22. The Kernal version is stored in bank 0/$ff80. The problem is how to change to bank 0 before you know what version is running. There are several ways to handle this, I'm sure: Your solution might work. One possible problem is that there is a risk you are overwriting values used by the Kernal. Even if you could determine that $bfff is not used today it might be in the future. Another solution I've read about some time ago is to write a 0 both to $01 and to $9f60. This seems to work, but I'm not really a fan of doing this, as $9f60 is connected to VIA1 in R39 according to the PRG. Using the FETVEC function has the advantage that you are using a public Kernal function that should be stable between versions.
  23. Hi, I was struggling a bit with reading the Kernal version number in an assembly program that is to support both R38 and R39. As is apparent from the PRG, the Kernal version is stored in ROM bank 0/$ff80. The problem I had was that you are not in ROM bank 0 when starting an assembly program from BASIC. Reading $ff80 in the BASIC ROM bank does not give you the version number. And to change ROM bank you need to know what version is used. Almost like "catch 22". I found a solution using the Kernal function FETVEC ($ff74) that is callable from the BASIC ROM bank, getting the version number like this: lda #$80 sta $22 lda #$ff sta $23 ldx #$00 lda #$22 jsr $ff74 And then you have the version number in A.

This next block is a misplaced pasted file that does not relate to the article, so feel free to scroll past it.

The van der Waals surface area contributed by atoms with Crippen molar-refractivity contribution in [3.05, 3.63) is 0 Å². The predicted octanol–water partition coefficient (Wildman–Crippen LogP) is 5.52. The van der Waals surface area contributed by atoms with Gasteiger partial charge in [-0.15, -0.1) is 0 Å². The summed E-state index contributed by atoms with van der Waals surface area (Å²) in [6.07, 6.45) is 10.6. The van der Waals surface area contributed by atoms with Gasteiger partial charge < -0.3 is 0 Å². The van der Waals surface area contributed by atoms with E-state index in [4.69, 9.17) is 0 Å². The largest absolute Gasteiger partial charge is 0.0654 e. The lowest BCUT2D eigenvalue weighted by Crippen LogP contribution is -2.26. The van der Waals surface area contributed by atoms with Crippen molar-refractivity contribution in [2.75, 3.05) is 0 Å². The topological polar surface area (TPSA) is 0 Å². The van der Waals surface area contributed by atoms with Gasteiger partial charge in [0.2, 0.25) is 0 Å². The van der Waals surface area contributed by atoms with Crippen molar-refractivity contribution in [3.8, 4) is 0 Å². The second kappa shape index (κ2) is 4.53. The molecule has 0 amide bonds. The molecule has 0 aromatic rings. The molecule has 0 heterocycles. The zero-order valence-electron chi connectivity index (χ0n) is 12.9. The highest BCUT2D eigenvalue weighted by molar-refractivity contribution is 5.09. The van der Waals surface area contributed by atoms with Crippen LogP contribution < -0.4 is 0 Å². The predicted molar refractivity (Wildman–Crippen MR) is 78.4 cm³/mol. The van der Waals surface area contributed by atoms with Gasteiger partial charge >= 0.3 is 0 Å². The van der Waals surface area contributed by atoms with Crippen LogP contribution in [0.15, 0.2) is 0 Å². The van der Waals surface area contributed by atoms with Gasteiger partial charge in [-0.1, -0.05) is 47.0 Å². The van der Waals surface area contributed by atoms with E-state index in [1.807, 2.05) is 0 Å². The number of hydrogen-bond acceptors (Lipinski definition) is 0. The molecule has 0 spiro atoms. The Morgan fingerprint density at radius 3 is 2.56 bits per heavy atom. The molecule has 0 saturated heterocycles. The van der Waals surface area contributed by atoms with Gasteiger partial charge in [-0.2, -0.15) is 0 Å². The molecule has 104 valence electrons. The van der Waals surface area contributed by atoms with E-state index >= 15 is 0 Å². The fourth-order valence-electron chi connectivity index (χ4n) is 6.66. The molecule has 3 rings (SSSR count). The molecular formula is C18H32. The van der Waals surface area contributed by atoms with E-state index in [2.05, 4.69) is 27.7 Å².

24. There are no guarantees, but VARTAB seems to be at $03E2 both in R38 and the upcoming R39. I would expect low RAM usage to be quite stable. "Non-public" KERNAL functions in ROM I expect to move around quite a lot between versions.
  25. Version 0.0.3 now published. It contains: performance improvements, support for ON ... GOTO N1, N2, N3 support for labels after THEN without preceding GOTO/GOSUB code cleanup Please let me know if you use it and find bugs.